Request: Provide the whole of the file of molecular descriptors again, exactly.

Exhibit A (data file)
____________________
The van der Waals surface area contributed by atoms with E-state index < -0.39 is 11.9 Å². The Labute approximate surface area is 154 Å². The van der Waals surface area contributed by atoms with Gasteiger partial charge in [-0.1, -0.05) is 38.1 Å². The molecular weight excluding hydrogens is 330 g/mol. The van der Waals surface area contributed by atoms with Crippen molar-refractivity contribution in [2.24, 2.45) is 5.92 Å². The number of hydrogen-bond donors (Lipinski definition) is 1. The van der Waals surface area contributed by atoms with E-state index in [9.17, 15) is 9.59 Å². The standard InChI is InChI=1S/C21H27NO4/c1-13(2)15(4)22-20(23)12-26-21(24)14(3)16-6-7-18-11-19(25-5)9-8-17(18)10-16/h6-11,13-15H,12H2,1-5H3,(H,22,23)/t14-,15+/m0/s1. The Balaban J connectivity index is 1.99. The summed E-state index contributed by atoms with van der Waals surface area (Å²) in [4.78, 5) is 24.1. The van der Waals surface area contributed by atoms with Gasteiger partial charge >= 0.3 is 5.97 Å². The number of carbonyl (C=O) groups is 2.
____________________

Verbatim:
The van der Waals surface area contributed by atoms with E-state index < -0.39 is 11.9 Å². The Labute approximate surface area is 154 Å². The van der Waals surface area contributed by atoms with Gasteiger partial charge in [-0.1, -0.05) is 38.1 Å². The molecular weight excluding hydrogens is 330 g/mol. The van der Waals surface area contributed by atoms with Crippen molar-refractivity contribution in [2.24, 2.45) is 5.92 Å². The number of hydrogen-bond donors (Lipinski definition) is 1. The van der Waals surface area contributed by atoms with E-state index in [9.17, 15) is 9.59 Å². The standard InChI is InChI=1S/C21H27NO4/c1-13(2)15(4)22-20(23)12-26-21(24)14(3)16-6-7-18-11-19(25-5)9-8-17(18)10-16/h6-11,13-15H,12H2,1-5H3,(H,22,23)/t14-,15+/m0/s1. The Balaban J connectivity index is 1.99. The summed E-state index contributed by atoms with van der Waals surface area (Å²) in [4.78, 5) is 24.1. The van der Waals surface area contributed by atoms with Gasteiger partial charge >= 0.3 is 5.97 Å². The number of carbonyl (C=O) groups is 2.